A free program giving away free technology training to job seekers made its debut Friday in New York, the 14th state participating in Microsoft’s “Elevate America” initiative.
Working with the state Department of Labor, Microsoft is giving 71,000 vouchers for online training and certification through the state’s One-Stop Career Centers at no cost to residents. The first-come, first-served vouchers will be available through June 24.
The training ranges from basic technology literacy to advanced-level certifications for professionals seeking career tracks like database management or Web development. Vouchers for the Microsoft Business Certification exam must be redeemed by June 24 as well.
To receive a voucher, New York residents must request a voucher in person by going to a local One-Stop Career Center. The training could then be done at home or at the career center, according to state officials. Government employees are not eligible to participate in this program.
Andrea Taylor, director of North American Community Affairs for Microsoft, said each voucher has an estimated value of $100 to $300 and represents a major help to those already struggling to find a job.
The effort is part of Microsoft’s “Unlimited Potential” program to accelerate work force development at the individual level, according to company officials.
The “Elevate America” program, which began nationwide in 2009, has been implemented in California, Colorado, Georgia, Illinois, Iowa, Kentucky, Maryland, Michigan, Mississippi, Missouri, North Carolina, Virginia and Washington. The program is expected to debut in Massachusetts next week.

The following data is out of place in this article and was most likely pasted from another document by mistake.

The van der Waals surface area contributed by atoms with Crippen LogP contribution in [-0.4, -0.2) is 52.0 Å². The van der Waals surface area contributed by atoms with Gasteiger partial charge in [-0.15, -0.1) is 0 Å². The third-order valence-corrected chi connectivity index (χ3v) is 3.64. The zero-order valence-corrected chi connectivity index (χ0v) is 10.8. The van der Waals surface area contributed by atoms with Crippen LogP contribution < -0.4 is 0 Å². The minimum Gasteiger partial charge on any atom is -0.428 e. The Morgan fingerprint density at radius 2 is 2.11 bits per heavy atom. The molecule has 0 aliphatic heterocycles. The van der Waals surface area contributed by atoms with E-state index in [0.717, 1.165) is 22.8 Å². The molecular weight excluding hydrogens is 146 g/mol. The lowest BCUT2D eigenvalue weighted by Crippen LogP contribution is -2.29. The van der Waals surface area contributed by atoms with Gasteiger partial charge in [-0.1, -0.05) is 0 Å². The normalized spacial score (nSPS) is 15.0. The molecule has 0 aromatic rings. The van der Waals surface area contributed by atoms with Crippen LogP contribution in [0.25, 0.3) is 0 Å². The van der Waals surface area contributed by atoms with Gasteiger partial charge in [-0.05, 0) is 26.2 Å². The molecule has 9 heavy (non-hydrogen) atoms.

Microsoft hopes to help 2 million workers over the next three years through the program — people like Willy Munoz, 27, of Latham, who is seeking a position in IT support after being laid off by an accounting firm that employed him for two years.
“I’ve been searching for about six months now and it’s been a tough road,” he said. “I’ve been on interviews and it has always been that other person who has that certification or a little bit more experience than I do. I figure that having a certification is going to help.”
Munoz, who holds a bachelor’s degree in computer science from SUNY-Brockport, said he will seek the IT professional certification through the state and then later seek the MCSA, a higher Microsoft network administrator certification.
“This is a first step in the process,” said Munoz, who also has an associate degree in telecommunications from Hudson Valley Community College.
For John Kociuba, 28, of Watervliet, he’s picking up skills he knows he should have learned years ago.
Kociuba was a work-at-home telecommunications professional when he was laid off in August. He has an associate degree in computer science from Monroe Community College in Rochester.
Kociuba’s job search has included mostly temporary work.
“I’m very much underemployed. I have a lot of IT background, but I have never had enough money to go for certification,” he said. “A+ certification is pretty much the door opener for IT professionals.”
The recession has taught him one lesson — slacking doesn’t get you very far.
“Ten years ago I didn’t think the certifications were as important. I just went to college. … Back then I was a slacker,” Kociuba said. “In this day and age, you can’t slack at all. You have to be very gung ho about what you do. Otherwise you won’t get what you want.”
The state Labor Department said computer-related skills are becoming a fundamental part of employment.
“The need for computer skills has made it vital for almost every worker to have them, even for entry-level positions,” said state Labor Commissioner Colleen Gardner.